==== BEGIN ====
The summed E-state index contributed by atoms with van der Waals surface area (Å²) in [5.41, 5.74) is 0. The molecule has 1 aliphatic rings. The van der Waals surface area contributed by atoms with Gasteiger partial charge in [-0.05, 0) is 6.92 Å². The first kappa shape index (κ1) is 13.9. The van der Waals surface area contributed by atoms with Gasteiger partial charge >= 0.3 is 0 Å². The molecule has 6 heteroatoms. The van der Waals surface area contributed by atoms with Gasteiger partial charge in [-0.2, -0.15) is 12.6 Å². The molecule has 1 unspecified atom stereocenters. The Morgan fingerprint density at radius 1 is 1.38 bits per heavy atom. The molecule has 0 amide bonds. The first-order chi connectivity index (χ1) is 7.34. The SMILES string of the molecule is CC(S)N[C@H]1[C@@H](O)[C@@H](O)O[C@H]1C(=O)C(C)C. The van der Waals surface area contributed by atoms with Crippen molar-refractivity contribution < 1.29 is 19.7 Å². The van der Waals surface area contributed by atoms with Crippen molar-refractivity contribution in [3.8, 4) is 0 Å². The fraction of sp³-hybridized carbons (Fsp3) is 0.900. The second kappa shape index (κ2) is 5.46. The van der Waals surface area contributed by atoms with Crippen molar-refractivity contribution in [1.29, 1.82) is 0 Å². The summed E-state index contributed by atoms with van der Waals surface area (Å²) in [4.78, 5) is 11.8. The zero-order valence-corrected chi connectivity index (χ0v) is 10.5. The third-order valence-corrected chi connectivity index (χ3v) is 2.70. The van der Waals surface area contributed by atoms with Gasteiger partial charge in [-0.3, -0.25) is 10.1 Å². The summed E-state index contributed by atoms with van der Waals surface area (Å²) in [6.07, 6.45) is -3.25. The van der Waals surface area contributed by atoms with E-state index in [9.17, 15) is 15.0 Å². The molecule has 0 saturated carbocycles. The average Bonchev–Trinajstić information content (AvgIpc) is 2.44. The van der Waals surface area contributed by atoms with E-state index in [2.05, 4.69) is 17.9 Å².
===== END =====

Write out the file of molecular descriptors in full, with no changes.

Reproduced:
The summed E-state index contributed by atoms with van der Waals surface area (Å²) in [5.41, 5.74) is 0. The molecule has 1 aliphatic rings. The van der Waals surface area contributed by atoms with Gasteiger partial charge in [-0.05, 0) is 6.92 Å². The first kappa shape index (κ1) is 13.9. The van der Waals surface area contributed by atoms with Gasteiger partial charge >= 0.3 is 0 Å². The molecule has 6 heteroatoms. The van der Waals surface area contributed by atoms with Gasteiger partial charge in [-0.2, -0.15) is 12.6 Å². The molecule has 1 unspecified atom stereocenters. The Morgan fingerprint density at radius 1 is 1.38 bits per heavy atom. The molecule has 0 amide bonds. The first-order chi connectivity index (χ1) is 7.34. The SMILES string of the molecule is CC(S)N[C@H]1[C@@H](O)[C@@H](O)O[C@H]1C(=O)C(C)C. The van der Waals surface area contributed by atoms with Crippen molar-refractivity contribution < 1.29 is 19.7 Å². The van der Waals surface area contributed by atoms with Crippen molar-refractivity contribution in [3.8, 4) is 0 Å². The fraction of sp³-hybridized carbons (Fsp3) is 0.900. The second kappa shape index (κ2) is 5.46. The van der Waals surface area contributed by atoms with Crippen molar-refractivity contribution in [1.29, 1.82) is 0 Å². The summed E-state index contributed by atoms with van der Waals surface area (Å²) in [4.78, 5) is 11.8. The zero-order valence-corrected chi connectivity index (χ0v) is 10.5. The third-order valence-corrected chi connectivity index (χ3v) is 2.70. The van der Waals surface area contributed by atoms with Gasteiger partial charge in [-0.3, -0.25) is 10.1 Å². The summed E-state index contributed by atoms with van der Waals surface area (Å²) in [6.07, 6.45) is -3.25. The van der Waals surface area contributed by atoms with E-state index in [9.17, 15) is 15.0 Å². The molecule has 0 saturated carbocycles. The average Bonchev–Trinajstić information content (AvgIpc) is 2.44. The van der Waals surface area contributed by atoms with E-state index in [2.05, 4.69) is 17.9 Å².